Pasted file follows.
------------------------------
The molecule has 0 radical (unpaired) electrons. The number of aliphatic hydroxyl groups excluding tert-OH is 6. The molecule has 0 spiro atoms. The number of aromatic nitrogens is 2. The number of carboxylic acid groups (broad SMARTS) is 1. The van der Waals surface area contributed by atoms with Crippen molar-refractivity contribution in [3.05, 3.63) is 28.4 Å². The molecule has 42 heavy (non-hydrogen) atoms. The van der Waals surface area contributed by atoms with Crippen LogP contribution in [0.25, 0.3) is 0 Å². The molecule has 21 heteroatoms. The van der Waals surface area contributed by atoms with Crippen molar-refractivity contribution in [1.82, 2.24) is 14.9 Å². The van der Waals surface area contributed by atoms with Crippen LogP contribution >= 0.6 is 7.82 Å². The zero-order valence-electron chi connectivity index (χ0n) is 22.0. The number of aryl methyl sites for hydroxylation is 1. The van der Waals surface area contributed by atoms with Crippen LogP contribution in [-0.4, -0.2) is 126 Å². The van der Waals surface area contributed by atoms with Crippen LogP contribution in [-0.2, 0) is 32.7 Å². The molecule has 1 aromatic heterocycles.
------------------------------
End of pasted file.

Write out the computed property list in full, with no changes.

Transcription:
The molecule has 0 radical (unpaired) electrons. The number of aliphatic hydroxyl groups excluding tert-OH is 6. The molecule has 0 spiro atoms. The number of aromatic nitrogens is 2. The number of carboxylic acid groups (broad SMARTS) is 1. The van der Waals surface area contributed by atoms with Crippen molar-refractivity contribution in [3.05, 3.63) is 28.4 Å². The molecule has 42 heavy (non-hydrogen) atoms. The van der Waals surface area contributed by atoms with Crippen LogP contribution in [0.25, 0.3) is 0 Å². The molecule has 21 heteroatoms. The van der Waals surface area contributed by atoms with Crippen molar-refractivity contribution in [1.82, 2.24) is 14.9 Å². The van der Waals surface area contributed by atoms with Crippen LogP contribution >= 0.6 is 7.82 Å². The zero-order valence-electron chi connectivity index (χ0n) is 22.0. The number of aryl methyl sites for hydroxylation is 1. The van der Waals surface area contributed by atoms with Crippen LogP contribution in [-0.4, -0.2) is 126 Å². The van der Waals surface area contributed by atoms with Crippen LogP contribution in [-0.2, 0) is 32.7 Å². The molecule has 1 aromatic heterocycles.